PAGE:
How to Minimize the Risks of Trading Options and Futures

Trading in options and futures is risky business, and regulations governing those trades are stringent, even with regard to allowing you to open an account. Before opening an account for you, a broker must provide you with a disclosure document that describes the risks involved in trading futures and options contracts.

Topics that must be covered in the disclosure statement include the risks inherent in trading futures contracts or options and the effect that leveraging your account can have on potential losses or gains. The statement also must include warnings about trading futures in foreign markets, because those types of trades carry additional risks from fluctuations in currency exchange rates and differences in regulatory protection.

Commodities options and futures also can be risky, because many of the factors that affect their prices are totally unpredictable. Because positions in futures and options are so highly leveraged, even a small price movement against your position can result in at least the loss of your entire premium payment and possibly even much greater liability for additional losses.

After you begin trading options and futures, you can’t close your account until all open positions are closed — if, that is, you’re trading through an account with a commodities exchange. This restriction does not apply to options traded in a stock brokerage account. Any accruals on futures contracts are paid out daily.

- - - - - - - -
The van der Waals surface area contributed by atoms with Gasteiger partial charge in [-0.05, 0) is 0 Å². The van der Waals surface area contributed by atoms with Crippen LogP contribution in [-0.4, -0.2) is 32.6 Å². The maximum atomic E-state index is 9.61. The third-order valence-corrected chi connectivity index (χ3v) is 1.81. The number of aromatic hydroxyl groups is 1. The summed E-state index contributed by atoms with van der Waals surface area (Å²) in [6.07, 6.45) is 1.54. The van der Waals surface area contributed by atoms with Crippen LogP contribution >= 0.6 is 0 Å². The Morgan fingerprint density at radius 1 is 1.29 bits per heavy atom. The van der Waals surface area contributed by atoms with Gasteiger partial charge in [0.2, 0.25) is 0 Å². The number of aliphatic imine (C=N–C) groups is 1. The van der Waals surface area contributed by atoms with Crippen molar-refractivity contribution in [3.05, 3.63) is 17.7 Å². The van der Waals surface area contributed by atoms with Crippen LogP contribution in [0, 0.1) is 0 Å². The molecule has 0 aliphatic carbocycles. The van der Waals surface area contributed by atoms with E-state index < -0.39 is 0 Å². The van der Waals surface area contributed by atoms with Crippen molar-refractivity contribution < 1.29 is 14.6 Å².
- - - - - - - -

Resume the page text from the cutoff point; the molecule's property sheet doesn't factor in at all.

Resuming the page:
Any funds in your margin account that are beyond your required margin or account-opening requirements can be withdrawn, but other such funds have to remain in the account until all your positions are closed. Any restrictions on the withdrawal of your funds are stated in the original disclosure document.

After opening your account, your broker usually mails or e-mails confirmation of all purchases and sales, a month-end summary of transactions that show any gains or losses, and an evaluation of your open positions and current account values. You need to be able to get information from your broker on a daily basis after you begin to trade.

Brokers are required to segregate any money you deposit in your account from the brokerages’ own funds. The amount that is segregated either increases or decreases depending on the success of your trades. Even if the brokerage firm segregates your funds, you still may not be able to get all your money back if the brokerage firm becomes insolvent and is unable to cover all the obligations to its customers.

Whenever problems with your broker arise and you can’t resolve them without help, you have several dispute-resolution options. You can contact the reparations program of the Commodities Futures Trading Commission (CFTC) and ask for an industry-sponsored arbitration, or you can take your broker to court.